PEG hydrogel containing calcium-releasing particles and mesenchymal stromal cells promote vessel maturation

Claudia Navarro-Requena, Jessica D. Weaver, Amy Y. Clark, Douglas A. Clift, Soledad Pérez-Amodio, Óscar Castaño, Dennis W. Zhou, Andrés J. García, Elisabeth Engel

Research output: Contribution to journalArticle

8 Citations (Scopus)

Abstract

The use of human mesenchymal stromal cells (hMSC) for treating diseased tissues with poor vascularization has received significant attention, but low cell survival has hampered its translation to the clinic. Bioglasses and glass-ceramics have also been suggested as therapeutic agents for stimulating angiogenesis in soft tissues, but these effects need further evaluation in vivo. In this study, calcium-releasing particles and hMSC were combined within a hydrogel to examine their vasculogenic potential in vitro and in vivo. The particles provided sustained calcium release and showed proangiogenic stimulation in a chorioallantoic membrane (CAM) assay. The number of hMSC encapsulated in a degradable RGD-functionalized PEG hydrogel containing particles remained constant over time and IGF-1 release was increased. When implanted in the epidydimal fat pad of immunocompromised mice, this composite material improved cell survival and stimulated vessel formation and maturation. Thus, the combination of hMSC and calcium-releasing glass-ceramics represents a new strategy to achieve vessel stabilization, a key factor in the revascularization of ischemic tissues. Statement of Significance: Increasing blood vessel formation in diseased tissues with poor vascularization is a current clinical challenge. Cell therapy using human mesenchymal stem cells has received considerable interest, but low cell survival has hampered its translation to the clinic. Bioglasses and glass-ceramics have been explored as therapeutic agents for stimulating angiogenesis in soft tissues, but these effects need further evaluation in vivo. By incorporating both human mesenchymal stem cells and glass-ceramic particles in an implantable hydrogel, this study provides insights into the vasculogenic potential in soft tissues of the combined strategies. Enhancement of vessel formation and maturation supports further investigation of this strategy.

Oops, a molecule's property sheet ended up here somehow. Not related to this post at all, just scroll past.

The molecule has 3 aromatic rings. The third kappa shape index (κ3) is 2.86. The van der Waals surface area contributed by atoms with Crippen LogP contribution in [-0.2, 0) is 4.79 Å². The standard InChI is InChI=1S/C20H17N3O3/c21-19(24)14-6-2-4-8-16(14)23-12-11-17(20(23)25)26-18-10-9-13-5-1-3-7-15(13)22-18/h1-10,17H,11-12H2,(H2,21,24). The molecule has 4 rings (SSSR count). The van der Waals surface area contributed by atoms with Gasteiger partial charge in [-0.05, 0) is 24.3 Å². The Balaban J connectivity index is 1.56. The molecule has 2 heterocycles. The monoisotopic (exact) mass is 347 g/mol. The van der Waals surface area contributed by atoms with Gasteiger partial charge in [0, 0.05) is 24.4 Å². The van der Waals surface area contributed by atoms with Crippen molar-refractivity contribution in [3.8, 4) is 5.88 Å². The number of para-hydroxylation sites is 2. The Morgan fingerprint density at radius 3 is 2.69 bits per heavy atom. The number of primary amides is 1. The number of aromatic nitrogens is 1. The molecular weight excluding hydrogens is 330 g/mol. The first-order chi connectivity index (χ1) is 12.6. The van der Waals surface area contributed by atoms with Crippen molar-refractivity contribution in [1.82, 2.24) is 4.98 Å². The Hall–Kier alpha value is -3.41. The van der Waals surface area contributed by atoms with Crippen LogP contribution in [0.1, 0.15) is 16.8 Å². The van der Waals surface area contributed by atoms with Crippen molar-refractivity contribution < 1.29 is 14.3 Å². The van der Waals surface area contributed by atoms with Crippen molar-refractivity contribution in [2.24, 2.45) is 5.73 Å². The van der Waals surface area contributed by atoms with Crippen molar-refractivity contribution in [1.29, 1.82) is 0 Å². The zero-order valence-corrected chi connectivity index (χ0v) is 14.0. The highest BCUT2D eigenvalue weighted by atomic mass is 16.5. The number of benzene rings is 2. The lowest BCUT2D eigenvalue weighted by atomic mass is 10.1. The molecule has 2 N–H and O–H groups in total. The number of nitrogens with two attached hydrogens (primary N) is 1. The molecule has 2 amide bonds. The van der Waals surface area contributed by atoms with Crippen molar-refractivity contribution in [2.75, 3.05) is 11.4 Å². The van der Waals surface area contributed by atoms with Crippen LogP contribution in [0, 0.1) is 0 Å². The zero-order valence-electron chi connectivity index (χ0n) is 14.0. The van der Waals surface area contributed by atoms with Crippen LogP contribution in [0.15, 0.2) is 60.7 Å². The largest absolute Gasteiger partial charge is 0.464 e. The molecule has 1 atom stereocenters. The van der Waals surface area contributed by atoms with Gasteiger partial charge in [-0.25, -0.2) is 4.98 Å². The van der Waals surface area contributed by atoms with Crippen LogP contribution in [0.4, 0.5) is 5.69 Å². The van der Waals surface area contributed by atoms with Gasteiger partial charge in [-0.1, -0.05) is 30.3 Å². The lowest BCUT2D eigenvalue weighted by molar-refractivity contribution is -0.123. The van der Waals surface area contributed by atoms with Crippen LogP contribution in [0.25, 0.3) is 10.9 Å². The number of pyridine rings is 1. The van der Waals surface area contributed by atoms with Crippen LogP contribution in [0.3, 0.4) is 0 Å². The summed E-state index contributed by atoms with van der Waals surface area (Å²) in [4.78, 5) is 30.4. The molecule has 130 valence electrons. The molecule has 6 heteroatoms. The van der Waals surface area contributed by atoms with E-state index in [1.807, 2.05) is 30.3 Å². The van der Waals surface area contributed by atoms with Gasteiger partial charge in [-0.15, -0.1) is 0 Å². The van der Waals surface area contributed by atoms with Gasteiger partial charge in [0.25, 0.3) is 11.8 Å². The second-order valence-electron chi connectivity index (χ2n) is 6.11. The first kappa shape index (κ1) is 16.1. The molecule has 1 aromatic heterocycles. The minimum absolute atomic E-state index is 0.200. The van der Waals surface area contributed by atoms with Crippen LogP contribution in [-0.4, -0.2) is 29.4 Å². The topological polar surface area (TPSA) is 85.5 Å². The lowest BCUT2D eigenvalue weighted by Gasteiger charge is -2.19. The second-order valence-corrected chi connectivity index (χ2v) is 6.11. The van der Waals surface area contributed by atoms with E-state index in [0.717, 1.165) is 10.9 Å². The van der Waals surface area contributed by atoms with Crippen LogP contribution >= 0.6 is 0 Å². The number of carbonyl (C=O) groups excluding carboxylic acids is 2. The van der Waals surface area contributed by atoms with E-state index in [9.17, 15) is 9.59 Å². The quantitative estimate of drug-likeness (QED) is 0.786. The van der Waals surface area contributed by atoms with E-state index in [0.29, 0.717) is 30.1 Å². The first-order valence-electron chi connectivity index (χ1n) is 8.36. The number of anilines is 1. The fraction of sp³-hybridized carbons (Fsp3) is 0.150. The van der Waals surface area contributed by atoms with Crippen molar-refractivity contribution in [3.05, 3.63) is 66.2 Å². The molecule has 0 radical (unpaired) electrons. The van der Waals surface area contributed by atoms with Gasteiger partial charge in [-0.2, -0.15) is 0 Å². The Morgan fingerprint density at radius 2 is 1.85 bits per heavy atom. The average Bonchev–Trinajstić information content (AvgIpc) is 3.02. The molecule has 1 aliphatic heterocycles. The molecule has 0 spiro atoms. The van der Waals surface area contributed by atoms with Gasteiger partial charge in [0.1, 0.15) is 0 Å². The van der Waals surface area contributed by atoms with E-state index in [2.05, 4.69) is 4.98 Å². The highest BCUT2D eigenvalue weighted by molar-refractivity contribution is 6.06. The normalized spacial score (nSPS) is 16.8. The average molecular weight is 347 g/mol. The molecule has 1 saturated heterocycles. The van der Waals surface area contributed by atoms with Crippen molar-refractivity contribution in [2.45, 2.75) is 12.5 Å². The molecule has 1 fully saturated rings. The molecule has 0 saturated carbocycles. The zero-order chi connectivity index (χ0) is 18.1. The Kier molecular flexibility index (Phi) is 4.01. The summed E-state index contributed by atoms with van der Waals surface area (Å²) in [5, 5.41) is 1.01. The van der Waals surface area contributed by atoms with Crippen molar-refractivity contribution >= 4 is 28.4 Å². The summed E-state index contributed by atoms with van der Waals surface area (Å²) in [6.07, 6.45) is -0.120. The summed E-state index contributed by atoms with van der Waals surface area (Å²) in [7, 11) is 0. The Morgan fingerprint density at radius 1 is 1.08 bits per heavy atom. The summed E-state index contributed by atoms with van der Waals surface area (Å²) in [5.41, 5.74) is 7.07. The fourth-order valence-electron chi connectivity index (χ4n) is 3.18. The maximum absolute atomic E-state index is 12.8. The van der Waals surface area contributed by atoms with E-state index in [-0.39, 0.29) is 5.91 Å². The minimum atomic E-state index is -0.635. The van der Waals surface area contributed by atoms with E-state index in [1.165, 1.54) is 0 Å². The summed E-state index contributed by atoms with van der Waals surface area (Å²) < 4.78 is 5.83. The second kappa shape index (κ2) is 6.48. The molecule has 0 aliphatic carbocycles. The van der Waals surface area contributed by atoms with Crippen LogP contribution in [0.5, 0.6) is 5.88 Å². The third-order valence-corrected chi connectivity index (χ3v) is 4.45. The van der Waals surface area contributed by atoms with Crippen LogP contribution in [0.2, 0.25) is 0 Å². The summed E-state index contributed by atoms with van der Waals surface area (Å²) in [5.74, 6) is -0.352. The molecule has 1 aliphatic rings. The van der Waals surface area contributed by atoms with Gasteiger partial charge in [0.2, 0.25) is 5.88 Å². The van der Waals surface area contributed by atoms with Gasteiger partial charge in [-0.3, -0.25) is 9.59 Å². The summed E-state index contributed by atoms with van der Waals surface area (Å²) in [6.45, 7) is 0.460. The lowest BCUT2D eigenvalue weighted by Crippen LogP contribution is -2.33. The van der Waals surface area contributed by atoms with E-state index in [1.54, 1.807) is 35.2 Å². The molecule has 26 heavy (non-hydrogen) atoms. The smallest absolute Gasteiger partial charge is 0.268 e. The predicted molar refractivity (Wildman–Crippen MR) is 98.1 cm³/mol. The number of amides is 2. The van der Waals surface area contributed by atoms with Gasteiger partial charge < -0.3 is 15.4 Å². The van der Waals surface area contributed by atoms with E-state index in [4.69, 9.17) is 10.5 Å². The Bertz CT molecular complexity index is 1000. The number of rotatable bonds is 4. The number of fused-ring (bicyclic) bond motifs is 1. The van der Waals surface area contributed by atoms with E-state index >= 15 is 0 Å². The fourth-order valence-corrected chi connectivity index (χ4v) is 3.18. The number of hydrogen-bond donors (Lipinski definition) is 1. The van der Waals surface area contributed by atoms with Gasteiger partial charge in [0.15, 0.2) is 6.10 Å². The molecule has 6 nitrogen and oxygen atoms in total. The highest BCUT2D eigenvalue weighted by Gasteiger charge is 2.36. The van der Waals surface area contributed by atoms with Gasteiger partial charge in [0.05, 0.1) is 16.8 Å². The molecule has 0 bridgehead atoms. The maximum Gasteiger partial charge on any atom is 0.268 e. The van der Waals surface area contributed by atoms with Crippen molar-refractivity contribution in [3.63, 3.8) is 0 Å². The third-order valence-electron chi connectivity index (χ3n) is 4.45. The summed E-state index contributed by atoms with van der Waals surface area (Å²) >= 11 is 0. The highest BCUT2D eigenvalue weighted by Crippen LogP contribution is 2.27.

Original languageEnglish (US)
Pages (from-to)53-65
Number of pages13
JournalActa Biomaterialia
Volume67
DOIs
StatePublished - Feb 2018
Externally publishedYes

Fingerprint

Hydrogel
Mesenchymal Stromal Cells
Hydrogels
Particles (particulate matter)
Polyethylene glycols
Calcium
Glass ceramics
Tissue
Cell Survival
Bioactive glass
Angiogenesis Inducing Agents
Cells
Stem cells
Chorioallantoic Membrane
Blood vessels
Cell- and Tissue-Based Therapy
Oils and fats
Insulin-Like Growth Factor I
Blood Vessels
Adipose Tissue

Keywords

  • Calcium
  • Glass-ceramic particles
  • hMSC
  • Hydrogel
  • Vascularization

ASJC Scopus subject areas

  • Biotechnology
  • Biomaterials
  • Biochemistry
  • Biomedical Engineering
  • Molecular Biology

Cite this

PEG hydrogel containing calcium-releasing particles and mesenchymal stromal cells promote vessel maturation. / Navarro-Requena, Claudia; Weaver, Jessica D.; Clark, Amy Y.; Clift, Douglas A.; Pérez-Amodio, Soledad; Castaño, Óscar; Zhou, Dennis W.; García, Andrés J.; Engel, Elisabeth.